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Microsoft is launching a TV ad campaign this week to attempt to persuade web users to make the switch from Google to Bing.
After seeing the Bing ad, which attacks the 'information overload' of Google's results, presumably a few Google users will be persuaded to give Bing a try, but will they be impressed enough to stick with it? Judging by some user testing I've seen, it will take a lot more from Bing to get users to make the switch...
After seeing the Bing ad, which attacks the 'information overload' of Google's results, presumably a few Google users will be persuaded to give Bing a try, but will they be impressed enough to stick with it?
Judging by some user testing I've seen, it will take a lot more from Bing to get users to make the switch...
I've been provided with some videos of user testing by whatusersdo.com which show habitual Google users trying out Bing for the first time.
Testers were asked to repeat the last Google search they did on Bing and after this to look for three digital camera retailers. At the end of the test they were asked what, if anything, would make them switch from using Google to Bing.
Tester 1 (Female, 55+)
This user preferred Bing to Google because she could filter out US search results. She had been using Google search via the browser toolbar and has therefore not noticed this option before.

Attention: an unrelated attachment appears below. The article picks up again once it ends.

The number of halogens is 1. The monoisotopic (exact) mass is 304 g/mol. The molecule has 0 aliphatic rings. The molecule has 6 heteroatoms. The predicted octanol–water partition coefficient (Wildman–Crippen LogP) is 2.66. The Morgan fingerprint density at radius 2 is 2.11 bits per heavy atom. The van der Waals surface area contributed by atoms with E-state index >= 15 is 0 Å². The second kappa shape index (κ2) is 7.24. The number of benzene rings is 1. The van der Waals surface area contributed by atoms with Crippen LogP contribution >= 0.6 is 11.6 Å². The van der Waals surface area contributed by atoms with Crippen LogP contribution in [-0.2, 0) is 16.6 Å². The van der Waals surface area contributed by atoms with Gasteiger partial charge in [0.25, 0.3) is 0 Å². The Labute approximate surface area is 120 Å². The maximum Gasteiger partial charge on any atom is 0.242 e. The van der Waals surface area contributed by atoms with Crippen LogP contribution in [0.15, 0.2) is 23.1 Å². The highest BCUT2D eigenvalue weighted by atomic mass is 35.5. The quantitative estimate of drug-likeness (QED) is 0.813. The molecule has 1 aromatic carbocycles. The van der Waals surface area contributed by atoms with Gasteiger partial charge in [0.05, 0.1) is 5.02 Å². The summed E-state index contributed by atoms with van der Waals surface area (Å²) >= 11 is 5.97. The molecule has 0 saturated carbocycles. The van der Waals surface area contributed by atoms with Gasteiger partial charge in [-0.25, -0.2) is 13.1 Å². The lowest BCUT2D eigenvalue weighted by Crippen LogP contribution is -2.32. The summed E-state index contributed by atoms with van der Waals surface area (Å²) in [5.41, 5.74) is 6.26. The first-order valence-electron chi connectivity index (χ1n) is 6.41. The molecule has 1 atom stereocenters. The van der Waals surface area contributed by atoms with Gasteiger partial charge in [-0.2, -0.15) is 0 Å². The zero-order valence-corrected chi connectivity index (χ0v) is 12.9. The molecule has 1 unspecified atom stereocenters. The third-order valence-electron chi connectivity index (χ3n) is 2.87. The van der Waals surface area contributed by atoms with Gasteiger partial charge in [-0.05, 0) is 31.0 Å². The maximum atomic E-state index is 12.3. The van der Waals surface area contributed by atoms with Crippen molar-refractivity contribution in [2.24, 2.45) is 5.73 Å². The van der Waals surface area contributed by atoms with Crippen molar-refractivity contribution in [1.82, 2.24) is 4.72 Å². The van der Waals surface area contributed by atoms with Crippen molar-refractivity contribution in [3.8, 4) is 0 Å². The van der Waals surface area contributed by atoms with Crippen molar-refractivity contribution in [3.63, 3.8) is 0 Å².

Tester 2 - (Male, 35 - 54)
This user was impressed with the Bing property search results, finding them more relevant, but still would keep Google as their primary search engine.
Another two users tested Bing as well, and while they thought some features of Bing were preferable to Google, such as the maps and the video and image search functions, neither were convinced enough to switch to Google.
Interesting, one tester wouldn't consider switching to Bing anyway because they already use so many Google services like Gmail, Google Docs and Calendars, which shows how effectively Google has tied users into its search engine with a range of features beyond just search.
The search market in the UK could certainly do with some competition and more choice for consumers, and there are some compelling reasons why Google may need to worry about Bing; Microsoft has deep enough pockets to raise awareness, and Bing isn't a bad search engine by any means.
However, as these user tests suggest, it may still struggle to attract more users as, while it is a decent search engine, it isn't different enough, or obviously better than Google, which would it would have to be to convince people to make the switch.